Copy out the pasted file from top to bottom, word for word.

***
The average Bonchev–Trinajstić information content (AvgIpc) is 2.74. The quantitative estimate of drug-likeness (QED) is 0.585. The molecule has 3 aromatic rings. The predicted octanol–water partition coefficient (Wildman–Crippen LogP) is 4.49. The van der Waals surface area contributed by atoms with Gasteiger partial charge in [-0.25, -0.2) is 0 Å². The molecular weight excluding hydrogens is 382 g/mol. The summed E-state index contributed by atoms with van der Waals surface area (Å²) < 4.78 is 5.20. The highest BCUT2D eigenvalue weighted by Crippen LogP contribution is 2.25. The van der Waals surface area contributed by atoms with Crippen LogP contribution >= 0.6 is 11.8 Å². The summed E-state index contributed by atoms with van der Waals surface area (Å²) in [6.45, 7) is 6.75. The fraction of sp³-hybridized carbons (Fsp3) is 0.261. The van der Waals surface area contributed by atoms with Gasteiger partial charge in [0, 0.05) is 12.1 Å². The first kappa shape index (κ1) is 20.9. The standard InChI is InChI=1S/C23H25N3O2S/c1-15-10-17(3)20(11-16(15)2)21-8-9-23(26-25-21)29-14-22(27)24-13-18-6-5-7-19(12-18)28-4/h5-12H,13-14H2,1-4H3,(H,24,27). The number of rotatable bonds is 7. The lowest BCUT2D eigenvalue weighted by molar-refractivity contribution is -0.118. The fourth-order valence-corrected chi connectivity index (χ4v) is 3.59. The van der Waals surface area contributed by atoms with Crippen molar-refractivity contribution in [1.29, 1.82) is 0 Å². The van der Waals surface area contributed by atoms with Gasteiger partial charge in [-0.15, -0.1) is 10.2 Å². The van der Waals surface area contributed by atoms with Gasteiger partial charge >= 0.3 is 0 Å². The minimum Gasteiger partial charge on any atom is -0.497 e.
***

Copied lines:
The average Bonchev–Trinajstić information content (AvgIpc) is 2.74. The quantitative estimate of drug-likeness (QED) is 0.585. The molecule has 3 aromatic rings. The predicted octanol–water partition coefficient (Wildman–Crippen LogP) is 4.49. The van der Waals surface area contributed by atoms with Gasteiger partial charge in [-0.25, -0.2) is 0 Å². The molecular weight excluding hydrogens is 382 g/mol. The summed E-state index contributed by atoms with van der Waals surface area (Å²) < 4.78 is 5.20. The highest BCUT2D eigenvalue weighted by Crippen LogP contribution is 2.25. The van der Waals surface area contributed by atoms with Crippen LogP contribution >= 0.6 is 11.8 Å². The summed E-state index contributed by atoms with van der Waals surface area (Å²) in [6.45, 7) is 6.75. The fraction of sp³-hybridized carbons (Fsp3) is 0.261. The van der Waals surface area contributed by atoms with Gasteiger partial charge in [0, 0.05) is 12.1 Å². The first kappa shape index (κ1) is 20.9. The standard InChI is InChI=1S/C23H25N3O2S/c1-15-10-17(3)20(11-16(15)2)21-8-9-23(26-25-21)29-14-22(27)24-13-18-6-5-7-19(12-18)28-4/h5-12H,13-14H2,1-4H3,(H,24,27). The number of rotatable bonds is 7. The lowest BCUT2D eigenvalue weighted by molar-refractivity contribution is -0.118. The fourth-order valence-corrected chi connectivity index (χ4v) is 3.59. The van der Waals surface area contributed by atoms with Crippen molar-refractivity contribution in [1.29, 1.82) is 0 Å². The van der Waals surface area contributed by atoms with Gasteiger partial charge in [-0.15, -0.1) is 10.2 Å². The van der Waals surface area contributed by atoms with Gasteiger partial charge >= 0.3 is 0 Å². The minimum Gasteiger partial charge on any atom is -0.497 e.